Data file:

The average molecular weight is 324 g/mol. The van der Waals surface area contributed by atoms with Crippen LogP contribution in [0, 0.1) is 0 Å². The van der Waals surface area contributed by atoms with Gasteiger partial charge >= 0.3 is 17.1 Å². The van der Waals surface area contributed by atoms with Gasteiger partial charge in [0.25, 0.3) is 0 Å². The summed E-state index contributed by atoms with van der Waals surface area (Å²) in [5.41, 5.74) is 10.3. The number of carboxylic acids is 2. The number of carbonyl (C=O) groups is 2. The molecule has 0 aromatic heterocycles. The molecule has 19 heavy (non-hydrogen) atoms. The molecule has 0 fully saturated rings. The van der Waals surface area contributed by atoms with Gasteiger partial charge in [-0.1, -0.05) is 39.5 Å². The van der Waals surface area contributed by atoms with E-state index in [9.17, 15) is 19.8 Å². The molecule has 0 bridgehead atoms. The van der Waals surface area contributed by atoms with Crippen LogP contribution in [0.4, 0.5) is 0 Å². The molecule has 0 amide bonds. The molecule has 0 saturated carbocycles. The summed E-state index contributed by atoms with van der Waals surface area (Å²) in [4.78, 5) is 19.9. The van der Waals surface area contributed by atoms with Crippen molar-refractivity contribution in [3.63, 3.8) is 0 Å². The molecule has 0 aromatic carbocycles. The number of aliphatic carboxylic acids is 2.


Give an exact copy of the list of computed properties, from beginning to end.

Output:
The average molecular weight is 324 g/mol. The van der Waals surface area contributed by atoms with Crippen LogP contribution in [0, 0.1) is 0 Å². The van der Waals surface area contributed by atoms with Gasteiger partial charge >= 0.3 is 17.1 Å². The van der Waals surface area contributed by atoms with Gasteiger partial charge in [0.25, 0.3) is 0 Å². The summed E-state index contributed by atoms with van der Waals surface area (Å²) in [5.41, 5.74) is 10.3. The number of carboxylic acids is 2. The number of carbonyl (C=O) groups is 2. The molecule has 0 aromatic heterocycles. The molecule has 19 heavy (non-hydrogen) atoms. The molecule has 0 fully saturated rings. The van der Waals surface area contributed by atoms with Gasteiger partial charge in [-0.1, -0.05) is 39.5 Å². The van der Waals surface area contributed by atoms with E-state index in [9.17, 15) is 19.8 Å². The molecule has 0 bridgehead atoms. The van der Waals surface area contributed by atoms with Crippen LogP contribution in [0.4, 0.5) is 0 Å². The molecule has 0 amide bonds. The molecule has 0 saturated carbocycles. The summed E-state index contributed by atoms with van der Waals surface area (Å²) in [4.78, 5) is 19.9. The van der Waals surface area contributed by atoms with Crippen molar-refractivity contribution in [3.63, 3.8) is 0 Å². The molecule has 0 aromatic carbocycles. The number of aliphatic carboxylic acids is 2.